I was carried by Capt[ain] Smith our President to the Falls, to the little Powhatan where unknown to me he sold me to him for a town called Powhatan and leaving me with him the little Powhatan, He made known to Capt[ain] West how he had bought a town for them to dwell in desiring that captain West would come and settle himself there (but captain West having bestowed cost to begin a town in another place (misliked it: and unkindness thereupon arising between them) Capt[ain] Smith at that time replied little but afterwards conspired with the Powhatan to kill Capt[ain] West, which Plot took but small effect, for in the meantime Capt[ain] Smith was Apprehended and sent aboard for England.
Smith gave this explanation: He bought Little Powhatan's village all right, but Spelman was merely being apprenticed as an interpreter and was not part of the bargain. West's men spurned the deal, refused to budge, and denied Smith's authority. With his five men, Smith overawed all 120 and collared "all the Chieftains of those mutinies."
West's men, however, rallied, and drove Smith off. Falling back, Smith came to their ship, compounded with his latest friends the sailors, and took command of the vessel. Deprived of their ship and its stores, West's hungry men raided the Indian gardens on the hill, stole corn, beat and took Indians prisoner, and broke their houses. The Indians came to Smith to complain.
Percy said that: "Capt[ain] Smith Perceiving both his authority and Person neglected incensed and Animated the Savages against Capt[ain] West and his company Reporting unto them that our men had no more powder left them then would serve for one volley of shot."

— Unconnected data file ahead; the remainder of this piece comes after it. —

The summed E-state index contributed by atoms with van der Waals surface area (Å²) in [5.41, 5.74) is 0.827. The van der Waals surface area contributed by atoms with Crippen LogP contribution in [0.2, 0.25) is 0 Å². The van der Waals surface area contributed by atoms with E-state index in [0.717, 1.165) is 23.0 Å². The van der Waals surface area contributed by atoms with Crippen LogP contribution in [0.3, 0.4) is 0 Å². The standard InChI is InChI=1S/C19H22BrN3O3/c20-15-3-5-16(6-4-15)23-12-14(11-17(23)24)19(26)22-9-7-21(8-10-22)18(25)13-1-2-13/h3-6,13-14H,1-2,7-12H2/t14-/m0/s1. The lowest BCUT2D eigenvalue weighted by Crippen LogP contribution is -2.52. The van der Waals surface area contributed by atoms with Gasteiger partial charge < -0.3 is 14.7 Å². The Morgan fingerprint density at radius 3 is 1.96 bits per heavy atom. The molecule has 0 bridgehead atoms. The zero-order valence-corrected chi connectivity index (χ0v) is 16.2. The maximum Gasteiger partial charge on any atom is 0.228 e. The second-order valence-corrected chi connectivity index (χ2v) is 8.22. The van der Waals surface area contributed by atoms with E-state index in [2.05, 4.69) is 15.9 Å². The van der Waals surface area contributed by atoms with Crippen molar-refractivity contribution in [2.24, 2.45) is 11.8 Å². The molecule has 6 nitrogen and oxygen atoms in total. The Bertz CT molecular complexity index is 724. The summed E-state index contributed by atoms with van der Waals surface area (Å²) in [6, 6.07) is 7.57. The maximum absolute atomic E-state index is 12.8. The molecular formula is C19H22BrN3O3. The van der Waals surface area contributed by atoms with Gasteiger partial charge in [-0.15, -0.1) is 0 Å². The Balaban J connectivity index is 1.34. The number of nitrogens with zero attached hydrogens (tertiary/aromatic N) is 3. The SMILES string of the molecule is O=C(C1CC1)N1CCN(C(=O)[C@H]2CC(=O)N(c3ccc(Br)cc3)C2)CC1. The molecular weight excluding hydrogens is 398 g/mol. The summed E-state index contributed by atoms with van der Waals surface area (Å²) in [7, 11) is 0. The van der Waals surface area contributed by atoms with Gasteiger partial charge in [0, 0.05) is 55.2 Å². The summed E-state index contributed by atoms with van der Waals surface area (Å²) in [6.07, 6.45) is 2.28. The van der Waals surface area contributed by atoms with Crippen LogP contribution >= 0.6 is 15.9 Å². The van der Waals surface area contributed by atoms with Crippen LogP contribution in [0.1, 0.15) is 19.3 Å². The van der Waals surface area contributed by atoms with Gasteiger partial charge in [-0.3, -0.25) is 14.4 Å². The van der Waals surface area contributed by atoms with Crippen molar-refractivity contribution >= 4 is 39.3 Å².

By Smith's account the Indians told him that, for love of him, they had endured the newcomers' hostile treatment but:
they desired pardon if hereafter they defended themselves; since he would not correct them, as they long expected he would. So much they opportuned him to punish their misdemeanors, as they offered (if he would lead them) to fight for him against them. But having spent nine days in seeking to reclaim them; showing them how much they did abuse themselves with those great gilded hopes of the South Sea Mines, commodities, or victories, they so madly conceived, he set sail for Jamestown.
According to the captain, he had gone not half a league before his ship ran aground, and he could hear the attack in the distance. He was within easy reach of West's Fort when its men decided to submit themselves to Smith's mercy. They seemed to think he had some sort of sway over the Indian enemy.
Smith arrested six or seven of West's men, put the rest in the hill village, named the place Nonsuch, and made good the losses on either side, including the munitions and food he had captured and taken away himself. As Smith prepared to depart, however, Captain West reappeared, took command, and moved his men back to West's Fort by the river. Smith, by his account, threw up his hands and left for Jamestown by river.
Asleep in the boat, Smith said, he was terrifically burned when a spark fell from a match and touched off a gunpowder bag he wore at his waist. He jumped into the river to douse the flames and was recovered half drowned.
In those days a match was a pyrotechnic cord used to discharge a firelock musket or pistol. The practice was to light it and keep it burning when there was prospect of the need of force. Smith offered no explanation of why anyone attending him would be on the point of firing a weapon.